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More Challenges To Local Legalization Vote In 2014; Will This Become The New Way To Attack Marijuana Legislation?

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EAST LANSING- Jeff Hank is fighting mad and he wants everyone to know it.

The charismatic attorney from Lansing has good reason to be upset. His Coalition for a Safer East Lansing organization, whose aim is to legalize the use and possession of small amounts marijuana by adults 21 and over within the city, turned in petitions containing enough validated signatures in July, well in advance of the state-mandated deadline date. Their goal: allow the city’s voters to weigh in on the issue during the November 2014 general election.

Since receiving the petitions from Hank city officials have dragged their feet in executing their legal obligations, resulting in the possibility that the ballot proposal will not be voted on in 2014. Hank sued the city clerk Marie Wicks to force her to comply with the requirement to forward the ballot language to the county clerk in a timely manner. He won. She still hasn’t done it, according to Hank, and the city is poised to take another action he is ready to sue over.

“We are calling for the East Lansing City Clerk to resign. Either the City Council can fire her or she can resign,” Hank demanded during an exclusive interview with TCC.

Issues cloud the legal zone where election law varies from other statutes. A significant discrepancy exists with the obligation of city officials to submit the petitions to the county within 2 days of completing the signature confirmation process. City clerks from cities across the state contend that the Michigan Home Cities Rule Act offers a different timetable. The Court, in the East Lansing case, agreed with Hank and hasdirected the city to comply with election law; Hank sent his own letter to Wicks and the Ingham County Clerk asking for expedience in resolving the conflict. 

Resolving the conflict means ensuring the voters have their say on the proposal in 2014. Hank claimed he was quoted a figure of $6500 to reissue the ballots with the marijuana legalization language included. Although it was not required he raised the money himself, collecting pledges from people to avoid placing a financial burden on the East Lansing city residents. Suddenly the bill jumped up to $16,000, per aWWJ News story. Since the city delayed so long ballots have already been printed and mailed out to absentee voters, prompting the county clerk to deny the Coalition’s wish for a vote this year.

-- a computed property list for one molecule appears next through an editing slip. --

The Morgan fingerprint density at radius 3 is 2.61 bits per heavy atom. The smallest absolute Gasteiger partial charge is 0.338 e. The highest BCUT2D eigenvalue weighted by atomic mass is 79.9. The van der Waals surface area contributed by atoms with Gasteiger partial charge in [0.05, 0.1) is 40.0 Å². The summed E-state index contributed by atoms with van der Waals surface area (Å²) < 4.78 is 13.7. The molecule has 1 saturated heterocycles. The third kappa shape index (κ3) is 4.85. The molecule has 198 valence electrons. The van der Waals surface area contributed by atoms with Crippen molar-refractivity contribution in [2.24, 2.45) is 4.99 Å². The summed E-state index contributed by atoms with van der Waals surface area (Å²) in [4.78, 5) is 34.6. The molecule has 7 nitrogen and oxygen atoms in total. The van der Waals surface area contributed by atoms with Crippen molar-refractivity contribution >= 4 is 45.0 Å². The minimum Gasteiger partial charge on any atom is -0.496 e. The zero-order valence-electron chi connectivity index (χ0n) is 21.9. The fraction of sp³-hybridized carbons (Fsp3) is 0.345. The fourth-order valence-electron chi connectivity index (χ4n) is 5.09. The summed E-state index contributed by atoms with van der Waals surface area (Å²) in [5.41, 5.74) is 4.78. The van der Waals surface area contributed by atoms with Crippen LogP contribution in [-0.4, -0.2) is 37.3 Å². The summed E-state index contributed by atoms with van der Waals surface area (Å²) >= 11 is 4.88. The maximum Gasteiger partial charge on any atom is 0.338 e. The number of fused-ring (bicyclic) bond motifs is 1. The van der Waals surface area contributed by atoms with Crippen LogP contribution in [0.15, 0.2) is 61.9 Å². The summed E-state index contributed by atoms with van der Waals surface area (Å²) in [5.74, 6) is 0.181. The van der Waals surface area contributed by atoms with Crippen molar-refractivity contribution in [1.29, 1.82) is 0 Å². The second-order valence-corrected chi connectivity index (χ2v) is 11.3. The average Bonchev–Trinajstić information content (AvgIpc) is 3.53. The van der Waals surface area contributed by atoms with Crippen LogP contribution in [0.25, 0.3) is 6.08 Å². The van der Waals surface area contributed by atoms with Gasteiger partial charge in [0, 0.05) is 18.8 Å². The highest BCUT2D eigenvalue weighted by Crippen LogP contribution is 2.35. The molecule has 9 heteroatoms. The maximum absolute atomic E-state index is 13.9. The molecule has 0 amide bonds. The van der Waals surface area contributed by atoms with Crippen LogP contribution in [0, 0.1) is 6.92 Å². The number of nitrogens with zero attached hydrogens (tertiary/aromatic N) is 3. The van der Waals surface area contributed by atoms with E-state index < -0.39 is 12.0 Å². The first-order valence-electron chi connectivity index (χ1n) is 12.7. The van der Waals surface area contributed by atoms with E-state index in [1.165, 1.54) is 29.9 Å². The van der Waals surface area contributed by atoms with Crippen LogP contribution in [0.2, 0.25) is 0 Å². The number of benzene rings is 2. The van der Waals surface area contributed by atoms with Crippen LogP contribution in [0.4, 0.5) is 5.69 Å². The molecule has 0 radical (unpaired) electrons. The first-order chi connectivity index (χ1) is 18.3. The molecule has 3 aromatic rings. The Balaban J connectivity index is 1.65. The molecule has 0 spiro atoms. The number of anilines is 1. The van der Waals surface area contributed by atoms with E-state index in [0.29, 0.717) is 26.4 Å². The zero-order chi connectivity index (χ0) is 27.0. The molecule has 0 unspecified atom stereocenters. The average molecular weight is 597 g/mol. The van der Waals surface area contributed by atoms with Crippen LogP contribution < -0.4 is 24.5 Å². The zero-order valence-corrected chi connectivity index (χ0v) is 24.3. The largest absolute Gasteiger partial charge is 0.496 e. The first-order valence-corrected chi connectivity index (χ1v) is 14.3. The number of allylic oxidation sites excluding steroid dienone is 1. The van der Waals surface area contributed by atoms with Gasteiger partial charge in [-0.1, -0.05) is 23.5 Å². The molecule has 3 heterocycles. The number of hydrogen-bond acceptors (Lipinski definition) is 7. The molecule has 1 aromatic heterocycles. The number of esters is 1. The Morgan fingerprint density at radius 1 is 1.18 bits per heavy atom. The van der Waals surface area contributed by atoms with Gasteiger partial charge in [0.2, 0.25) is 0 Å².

“This is completely uncharted territory,” Hank said. “We beat them, but this has never been litigated.”

And litigation seems likely, based  on the actions taken by East Lansing officials and Hank’s belief that their stalling tactics have to be fought or a dangerous precedent could be set for all future local petition drives in Michigan.

Take the court decision, reached September 29. According to Hank, the clerk still has not complied with the court order and forwarded the petitions on to the county. They are being held, again, waiting for a City Council meeting on Tuesday night, Oct. 7, where a proposal to add an “explanatory caption” will be considered. There was no allowance for this delay contained in the court decision.

“If the city clerk doesn’t follow the law, we will sue her again,” Hank promised.

That unique caption would be a paragraph printed on the ballot right beside the language of the marijuana proposal. It would explain how the language of the marijuana proposal does not change state law and that marijuana is still illegal federally, Hank surmised, and expanded to say that adding the ballot caption is not allowed under election law.

If (the printed language of the proposal on the ballot) was more than 100 words they would have the right to do that,” he said, “but it’s not.”

If East Lansing is successful at adding their ballot caption it would be a first-ever attempt at editorializing the election process.  “No other city clerk has ever done this, as far as we know,” Hank said. “As of right now we are waiting to see what the City Council will do on Tuesday.”

Hank’s statement to WWJ perhaps summarized the situation best: ““In 11 other cities across the state, citizens with pro-constituent city clerks will be voting on this same issue,” Hank said. “Only in East Lansing was democracy denied. We cannot allow such oppressive and anti-democratic behavior to be tolerated in our forward-thinking and progressive community.” 

The Agenda for Tuesday’s city council meeting does not have a specific discussion outlined for the ballot proposal, but Hank is confident the issue will be brought up and debated by Council. The Agenda is available onlineHERE.




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